07 July 2008


mod_security is an open source Web application firewall which operates as an Apache module. mod_security inspects incoming requests (and, I believe, can also inspect outgoing responses) and take certain actions if a request (or response) matches a pattern. These actions can include logging and/or blocking the request. mod_security works sort of like anti-virus software, in that it comes with a ruleset which can identify common malicious activity (like cross-site scripting and SQL injection attempts). Like anti-virus software, it's necessary to update the ruleset from time to time.

I installed mod_security on a couple of production RHEL5 Web servers lately, and here are a few of my observations.

Installing mod_security is pretty easy and is documented in the mod_security download. I found that I needed to install the following packages to meet some dependencies and to build mod_security:
  • apr-devel
  • gcc-c++
  • httpd-devel
  • pcre and pcre-devel
  • libxml2-devel

I had the support of my managers to put mod_security in full blocking mode, so after copying the rules directory to /etc/httpd/modsecurity.d, I saved the following in /etc/httpd/conf.d/modsecurity.conf:

LoadFile /usr/lib/libxml2.so.2

LoadModule security2_module modules/mod_security2.so
LoadModule unique_id_module modules/mod_unique_id.so

<IfModule mod_security2.c>
Include modsecurity.d/*.conf
Include modsecurity.d/optional_rules/*.conf

The Web servers run a variety of custom Web applications as well as some canned software like Webcalendar and Wordpress. I didn't experience any problems with the custom applications or Webcalendar, but mod_security took issue when someone tried to edit an existing blog post in Wordpress (curiously, there wasn't any trouble when submitting a new post). So I put the following in /etc/httpd/modsecurity.d/modsecurity_crs_15_customrules.conf:

<Directory /path/to/wordpress/wp-admin>
SecRuleEngine Off

I'm in the fortunate (and perhaps unusual) situation of being able to restrict access to the wp-admin directory by IP address, so I don't have the entire Internet hammering at the thing. Looks like blogsecurity.net has a custom mod_security configuration for Wordpress which I just haven't had time to try yet.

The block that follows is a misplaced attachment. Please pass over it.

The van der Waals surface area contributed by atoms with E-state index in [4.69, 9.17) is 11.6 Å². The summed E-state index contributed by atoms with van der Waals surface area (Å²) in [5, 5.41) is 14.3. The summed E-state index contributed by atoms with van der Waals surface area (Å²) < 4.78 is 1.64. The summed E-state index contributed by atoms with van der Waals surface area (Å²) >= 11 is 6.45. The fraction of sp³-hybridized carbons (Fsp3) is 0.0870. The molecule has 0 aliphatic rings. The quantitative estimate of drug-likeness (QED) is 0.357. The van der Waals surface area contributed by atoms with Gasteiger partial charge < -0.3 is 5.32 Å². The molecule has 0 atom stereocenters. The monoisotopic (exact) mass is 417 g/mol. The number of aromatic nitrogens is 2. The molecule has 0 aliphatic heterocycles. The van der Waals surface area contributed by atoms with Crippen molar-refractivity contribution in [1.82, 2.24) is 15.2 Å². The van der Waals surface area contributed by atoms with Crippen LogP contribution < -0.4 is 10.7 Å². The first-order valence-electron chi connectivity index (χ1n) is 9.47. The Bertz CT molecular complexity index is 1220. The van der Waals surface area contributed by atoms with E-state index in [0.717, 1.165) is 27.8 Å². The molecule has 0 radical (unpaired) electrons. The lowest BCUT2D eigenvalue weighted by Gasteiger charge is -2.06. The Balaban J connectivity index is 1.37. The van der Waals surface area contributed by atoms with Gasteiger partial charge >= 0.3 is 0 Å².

Another wrinkle I had was that some command-line Perl programs I run would be blocked because they weren't providing "accept" and "user-agent" request headers. One of these programs looked something like this:

#!/usr/bin/perl -w

use strict;
use HTTP::Request::Common;
use LWP::UserAgent;

my $ua = LWP::UserAgent->new();
my $uri = shift @ARGV;
my $res = $ua->request( GET $uri );
print $res->content();

I had to make the following two changes/addition:

my $res = $ua->request( GET $uri, accept => 'text/html' );

(Looks like just about any non-blank user-agent will do.)

Another trick I've learned is that instead of using SecRuleEngine Off (like I did for the Wordpress wp-admin directory, which makes mod_security totally ignore that directory), you can use SecRuleEngine DetectionOnly, which makes mod_security log what it would do without actually blocking requests. This can be good for debugging.

And although I haven't needed it, the mod_security documentation suggests a way to whitelist requests from a specific host:

SecRule REMOTE_ADDR "^192\.168\.1\.100$" nolog,phase:1,allow

All in all, installing mod_security has been a fairly easy transition, and it's nice having another layer of protection.


BP said...

One useful thing you might want to know about the Wordpress specific rules in the link you posted..is that those rules were written for an earlier version of mod_security. If you're using mod_security2, those rules need to be translated because the syntax has changed.

mbrisby said...

Thanks for the tip, BP. I am using mod_security2, and I hadn't realized there was a compatibility issue.

In a recent wordpress upgrade (from v2.5 to v2.6, I believe), I ended up needing to disable mod_security for wp-login.php (like I did for the wp-admin directory). And it's probably better to do SecRuleEngine DetectionOnly, rather than SecRuleEngine Off (so that you can at least review the log entries).

And it looks like there's a new blogsecurity.net post talking about using mod_rewrite (I haven't had the chance to try this, either).

Anonymous said...

Thanks...helpful info.

Anonymous said...

i want ignore all wp-admin folder in my sever
i have a 100 website that uses wordpress and i want ignore wp-admin for all .
how can i write a rule for this in modsecurity base_rule ?

mbrisby said...

@Anonymous, I'd probably try something like the following

<Directory ~ "/wp-admin">
SecRuleEngine Off

Or maybe DirectoryMatch

Anonymous said...

hey mbrisby
i want write a rule like this rule :
SecRule ARGS /wp-admin phase:2,log,block,ctl:auditLogParts=+E
i want handle wp-admin request in modsecurity

Anonymous said...

where can i found all modsecurity v2 byteid ?

mbrisby said...

@Anonymous, I think wordpress and mod_security have a long history of not getting along, and I don't know a lot about getting them to work together. You might find some useful information at http://wpsecure.net/2012/01/using-mod_security-2-with-wordpress/